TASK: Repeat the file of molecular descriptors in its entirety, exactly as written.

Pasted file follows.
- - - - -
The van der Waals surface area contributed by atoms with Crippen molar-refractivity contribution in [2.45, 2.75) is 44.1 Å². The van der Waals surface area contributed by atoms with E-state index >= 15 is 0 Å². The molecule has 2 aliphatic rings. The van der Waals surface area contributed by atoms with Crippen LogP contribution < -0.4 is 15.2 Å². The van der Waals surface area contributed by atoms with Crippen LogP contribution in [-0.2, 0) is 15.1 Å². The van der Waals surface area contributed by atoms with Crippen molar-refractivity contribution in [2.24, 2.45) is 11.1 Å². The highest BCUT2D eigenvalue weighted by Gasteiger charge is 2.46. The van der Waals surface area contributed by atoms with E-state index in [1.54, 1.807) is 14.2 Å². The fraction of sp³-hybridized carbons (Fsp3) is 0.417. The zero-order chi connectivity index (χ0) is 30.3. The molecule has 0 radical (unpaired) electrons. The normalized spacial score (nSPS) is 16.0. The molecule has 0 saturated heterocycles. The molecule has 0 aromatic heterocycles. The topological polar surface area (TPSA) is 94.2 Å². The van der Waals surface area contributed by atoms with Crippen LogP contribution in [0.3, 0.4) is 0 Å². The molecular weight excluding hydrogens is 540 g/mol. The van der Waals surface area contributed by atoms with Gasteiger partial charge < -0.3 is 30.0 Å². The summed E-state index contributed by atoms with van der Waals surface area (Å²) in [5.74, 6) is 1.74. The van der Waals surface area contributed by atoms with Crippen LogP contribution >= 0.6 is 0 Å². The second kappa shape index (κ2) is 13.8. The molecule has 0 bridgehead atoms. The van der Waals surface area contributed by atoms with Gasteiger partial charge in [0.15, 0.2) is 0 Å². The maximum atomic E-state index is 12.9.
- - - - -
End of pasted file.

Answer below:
The van der Waals surface area contributed by atoms with Crippen molar-refractivity contribution in [2.45, 2.75) is 44.1 Å². The van der Waals surface area contributed by atoms with E-state index >= 15 is 0 Å². The molecule has 2 aliphatic rings. The van der Waals surface area contributed by atoms with Crippen LogP contribution < -0.4 is 15.2 Å². The van der Waals surface area contributed by atoms with Crippen LogP contribution in [-0.2, 0) is 15.1 Å². The van der Waals surface area contributed by atoms with Crippen molar-refractivity contribution in [2.24, 2.45) is 11.1 Å². The highest BCUT2D eigenvalue weighted by Gasteiger charge is 2.46. The van der Waals surface area contributed by atoms with E-state index in [1.54, 1.807) is 14.2 Å². The fraction of sp³-hybridized carbons (Fsp3) is 0.417. The zero-order chi connectivity index (χ0) is 30.3. The molecule has 0 radical (unpaired) electrons. The normalized spacial score (nSPS) is 16.0. The molecule has 0 saturated heterocycles. The molecule has 0 aromatic heterocycles. The topological polar surface area (TPSA) is 94.2 Å². The van der Waals surface area contributed by atoms with Crippen LogP contribution in [0.3, 0.4) is 0 Å². The molecular weight excluding hydrogens is 540 g/mol. The van der Waals surface area contributed by atoms with Gasteiger partial charge < -0.3 is 30.0 Å². The summed E-state index contributed by atoms with van der Waals surface area (Å²) in [5.74, 6) is 1.74. The van der Waals surface area contributed by atoms with Crippen LogP contribution >= 0.6 is 0 Å². The second kappa shape index (κ2) is 13.8. The molecule has 0 bridgehead atoms. The van der Waals surface area contributed by atoms with Gasteiger partial charge in [0.15, 0.2) is 0 Å². The maximum atomic E-state index is 12.9.